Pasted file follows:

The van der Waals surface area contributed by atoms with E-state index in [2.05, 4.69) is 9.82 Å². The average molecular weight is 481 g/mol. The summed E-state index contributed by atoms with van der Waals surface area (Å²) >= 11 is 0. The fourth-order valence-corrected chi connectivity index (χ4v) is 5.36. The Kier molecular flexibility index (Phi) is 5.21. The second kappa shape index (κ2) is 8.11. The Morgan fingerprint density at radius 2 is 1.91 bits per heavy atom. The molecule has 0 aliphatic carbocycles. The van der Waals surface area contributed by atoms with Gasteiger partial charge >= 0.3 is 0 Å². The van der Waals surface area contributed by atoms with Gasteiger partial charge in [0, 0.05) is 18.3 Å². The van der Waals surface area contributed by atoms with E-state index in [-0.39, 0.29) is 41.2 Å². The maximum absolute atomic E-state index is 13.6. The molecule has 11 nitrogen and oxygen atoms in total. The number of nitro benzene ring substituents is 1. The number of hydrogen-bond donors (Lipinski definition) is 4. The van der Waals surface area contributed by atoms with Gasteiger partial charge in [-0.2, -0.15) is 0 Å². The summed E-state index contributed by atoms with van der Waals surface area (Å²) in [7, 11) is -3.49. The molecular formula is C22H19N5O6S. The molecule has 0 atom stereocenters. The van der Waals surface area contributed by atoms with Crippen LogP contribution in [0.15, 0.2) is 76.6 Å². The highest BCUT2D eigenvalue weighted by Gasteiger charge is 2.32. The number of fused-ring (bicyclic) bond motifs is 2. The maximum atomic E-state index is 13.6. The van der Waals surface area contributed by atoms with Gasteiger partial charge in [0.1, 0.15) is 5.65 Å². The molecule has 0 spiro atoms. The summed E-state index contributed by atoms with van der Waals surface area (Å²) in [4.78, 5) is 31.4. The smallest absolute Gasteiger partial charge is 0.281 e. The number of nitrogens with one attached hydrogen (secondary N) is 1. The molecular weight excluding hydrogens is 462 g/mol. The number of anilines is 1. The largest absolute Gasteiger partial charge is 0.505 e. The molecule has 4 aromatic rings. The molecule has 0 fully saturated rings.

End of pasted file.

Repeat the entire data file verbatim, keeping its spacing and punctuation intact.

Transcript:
The van der Waals surface area contributed by atoms with E-state index in [2.05, 4.69) is 9.82 Å². The average molecular weight is 481 g/mol. The summed E-state index contributed by atoms with van der Waals surface area (Å²) >= 11 is 0. The fourth-order valence-corrected chi connectivity index (χ4v) is 5.36. The Kier molecular flexibility index (Phi) is 5.21. The second kappa shape index (κ2) is 8.11. The Morgan fingerprint density at radius 2 is 1.91 bits per heavy atom. The molecule has 0 aliphatic carbocycles. The van der Waals surface area contributed by atoms with Gasteiger partial charge >= 0.3 is 0 Å². The van der Waals surface area contributed by atoms with Gasteiger partial charge in [0, 0.05) is 18.3 Å². The van der Waals surface area contributed by atoms with E-state index in [-0.39, 0.29) is 41.2 Å². The maximum absolute atomic E-state index is 13.6. The molecule has 11 nitrogen and oxygen atoms in total. The number of nitro benzene ring substituents is 1. The number of hydrogen-bond donors (Lipinski definition) is 4. The van der Waals surface area contributed by atoms with Gasteiger partial charge in [-0.2, -0.15) is 0 Å². The summed E-state index contributed by atoms with van der Waals surface area (Å²) in [7, 11) is -3.49. The molecular formula is C22H19N5O6S. The molecule has 0 atom stereocenters. The van der Waals surface area contributed by atoms with Crippen LogP contribution in [0.15, 0.2) is 76.6 Å². The highest BCUT2D eigenvalue weighted by Gasteiger charge is 2.32. The number of fused-ring (bicyclic) bond motifs is 2. The maximum atomic E-state index is 13.6. The van der Waals surface area contributed by atoms with Gasteiger partial charge in [0.1, 0.15) is 5.65 Å². The molecule has 0 spiro atoms. The summed E-state index contributed by atoms with van der Waals surface area (Å²) in [4.78, 5) is 31.4. The smallest absolute Gasteiger partial charge is 0.281 e. The number of nitrogens with one attached hydrogen (secondary N) is 1. The molecular weight excluding hydrogens is 462 g/mol. The number of anilines is 1. The largest absolute Gasteiger partial charge is 0.505 e. The molecule has 4 aromatic rings. The molecule has 0 fully saturated rings.